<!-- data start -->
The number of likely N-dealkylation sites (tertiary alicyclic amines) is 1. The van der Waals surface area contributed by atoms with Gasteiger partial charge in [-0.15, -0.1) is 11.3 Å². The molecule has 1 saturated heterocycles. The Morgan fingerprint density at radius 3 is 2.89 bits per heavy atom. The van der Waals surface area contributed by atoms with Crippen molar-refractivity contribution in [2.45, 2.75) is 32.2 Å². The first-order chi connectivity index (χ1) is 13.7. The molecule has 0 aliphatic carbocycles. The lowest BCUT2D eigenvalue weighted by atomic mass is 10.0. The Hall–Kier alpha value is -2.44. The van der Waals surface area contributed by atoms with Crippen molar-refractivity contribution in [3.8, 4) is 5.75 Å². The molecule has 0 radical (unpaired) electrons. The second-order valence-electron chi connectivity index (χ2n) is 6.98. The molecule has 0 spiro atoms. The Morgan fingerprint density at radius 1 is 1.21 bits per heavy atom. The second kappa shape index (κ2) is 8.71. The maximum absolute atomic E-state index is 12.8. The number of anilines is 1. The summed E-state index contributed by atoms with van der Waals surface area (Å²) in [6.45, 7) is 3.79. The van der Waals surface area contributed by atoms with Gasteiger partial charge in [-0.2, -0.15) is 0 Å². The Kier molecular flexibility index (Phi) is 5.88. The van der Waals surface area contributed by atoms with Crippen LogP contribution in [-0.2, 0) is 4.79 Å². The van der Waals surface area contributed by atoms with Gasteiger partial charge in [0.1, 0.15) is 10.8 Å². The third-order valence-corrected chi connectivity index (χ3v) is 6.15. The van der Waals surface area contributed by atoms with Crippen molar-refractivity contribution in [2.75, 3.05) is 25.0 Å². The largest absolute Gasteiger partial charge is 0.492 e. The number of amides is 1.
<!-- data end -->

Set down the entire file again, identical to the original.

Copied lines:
The number of likely N-dealkylation sites (tertiary alicyclic amines) is 1. The van der Waals surface area contributed by atoms with Gasteiger partial charge in [-0.15, -0.1) is 11.3 Å². The molecule has 1 saturated heterocycles. The Morgan fingerprint density at radius 3 is 2.89 bits per heavy atom. The van der Waals surface area contributed by atoms with Crippen molar-refractivity contribution in [2.45, 2.75) is 32.2 Å². The first-order chi connectivity index (χ1) is 13.7. The molecule has 0 aliphatic carbocycles. The lowest BCUT2D eigenvalue weighted by atomic mass is 10.0. The Hall–Kier alpha value is -2.44. The van der Waals surface area contributed by atoms with Crippen molar-refractivity contribution in [3.8, 4) is 5.75 Å². The molecule has 0 radical (unpaired) electrons. The second-order valence-electron chi connectivity index (χ2n) is 6.98. The molecule has 0 spiro atoms. The Morgan fingerprint density at radius 1 is 1.21 bits per heavy atom. The second kappa shape index (κ2) is 8.71. The maximum absolute atomic E-state index is 12.8. The number of anilines is 1. The summed E-state index contributed by atoms with van der Waals surface area (Å²) in [6.45, 7) is 3.79. The van der Waals surface area contributed by atoms with Gasteiger partial charge in [-0.2, -0.15) is 0 Å². The Kier molecular flexibility index (Phi) is 5.88. The van der Waals surface area contributed by atoms with Crippen LogP contribution in [-0.2, 0) is 4.79 Å². The van der Waals surface area contributed by atoms with Gasteiger partial charge in [0.1, 0.15) is 10.8 Å². The third-order valence-corrected chi connectivity index (χ3v) is 6.15. The van der Waals surface area contributed by atoms with Crippen molar-refractivity contribution in [2.75, 3.05) is 25.0 Å². The largest absolute Gasteiger partial charge is 0.492 e. The number of amides is 1.